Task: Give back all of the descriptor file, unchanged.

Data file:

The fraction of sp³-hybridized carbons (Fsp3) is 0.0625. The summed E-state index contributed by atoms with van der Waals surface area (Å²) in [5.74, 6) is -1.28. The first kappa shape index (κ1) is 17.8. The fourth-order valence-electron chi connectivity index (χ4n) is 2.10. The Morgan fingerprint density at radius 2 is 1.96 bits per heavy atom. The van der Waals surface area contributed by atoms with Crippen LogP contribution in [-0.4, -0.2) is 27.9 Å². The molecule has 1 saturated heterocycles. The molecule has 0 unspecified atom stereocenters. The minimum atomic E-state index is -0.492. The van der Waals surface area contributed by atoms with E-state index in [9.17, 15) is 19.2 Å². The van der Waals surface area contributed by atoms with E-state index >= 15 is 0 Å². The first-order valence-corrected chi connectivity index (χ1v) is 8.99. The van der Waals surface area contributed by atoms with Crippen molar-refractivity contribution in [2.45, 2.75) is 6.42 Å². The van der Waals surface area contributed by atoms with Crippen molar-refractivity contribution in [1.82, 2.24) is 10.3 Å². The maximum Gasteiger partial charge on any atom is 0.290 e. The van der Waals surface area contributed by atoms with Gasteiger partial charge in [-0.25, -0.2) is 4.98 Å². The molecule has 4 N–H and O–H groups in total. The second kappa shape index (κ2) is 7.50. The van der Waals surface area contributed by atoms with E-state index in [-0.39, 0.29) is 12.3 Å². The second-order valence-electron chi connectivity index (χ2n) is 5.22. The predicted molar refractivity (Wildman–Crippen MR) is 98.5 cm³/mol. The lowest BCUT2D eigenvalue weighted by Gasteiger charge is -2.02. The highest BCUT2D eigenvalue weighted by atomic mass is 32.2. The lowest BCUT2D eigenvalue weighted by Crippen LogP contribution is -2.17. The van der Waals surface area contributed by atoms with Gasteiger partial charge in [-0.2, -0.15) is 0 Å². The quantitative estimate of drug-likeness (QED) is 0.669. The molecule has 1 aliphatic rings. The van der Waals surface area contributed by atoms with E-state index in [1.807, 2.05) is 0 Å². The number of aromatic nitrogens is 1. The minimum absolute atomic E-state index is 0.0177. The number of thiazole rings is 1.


The fraction of sp³-hybridized carbons (Fsp3) is 0.0625. The summed E-state index contributed by atoms with van der Waals surface area (Å²) in [5.74, 6) is -1.28. The first kappa shape index (κ1) is 17.8. The fourth-order valence-electron chi connectivity index (χ4n) is 2.10. The Morgan fingerprint density at radius 2 is 1.96 bits per heavy atom. The van der Waals surface area contributed by atoms with Crippen LogP contribution in [-0.4, -0.2) is 27.9 Å². The molecule has 1 saturated heterocycles. The molecule has 0 unspecified atom stereocenters. The minimum atomic E-state index is -0.492. The van der Waals surface area contributed by atoms with E-state index in [9.17, 15) is 19.2 Å². The van der Waals surface area contributed by atoms with E-state index >= 15 is 0 Å². The first-order valence-corrected chi connectivity index (χ1v) is 8.99. The van der Waals surface area contributed by atoms with Crippen molar-refractivity contribution in [2.45, 2.75) is 6.42 Å². The van der Waals surface area contributed by atoms with Crippen molar-refractivity contribution in [1.82, 2.24) is 10.3 Å². The maximum Gasteiger partial charge on any atom is 0.290 e. The van der Waals surface area contributed by atoms with Gasteiger partial charge in [-0.25, -0.2) is 4.98 Å². The molecule has 4 N–H and O–H groups in total. The second kappa shape index (κ2) is 7.50. The van der Waals surface area contributed by atoms with E-state index in [-0.39, 0.29) is 12.3 Å². The second-order valence-electron chi connectivity index (χ2n) is 5.22. The predicted molar refractivity (Wildman–Crippen MR) is 98.5 cm³/mol. The lowest BCUT2D eigenvalue weighted by Gasteiger charge is -2.02. The highest BCUT2D eigenvalue weighted by atomic mass is 32.2. The lowest BCUT2D eigenvalue weighted by Crippen LogP contribution is -2.17. The van der Waals surface area contributed by atoms with Gasteiger partial charge in [-0.2, -0.15) is 0 Å². The quantitative estimate of drug-likeness (QED) is 0.669. The molecule has 1 aliphatic rings. The van der Waals surface area contributed by atoms with E-state index in [1.807, 2.05) is 0 Å². The number of aromatic nitrogens is 1. The minimum absolute atomic E-state index is 0.0177. The number of thiazole rings is 1.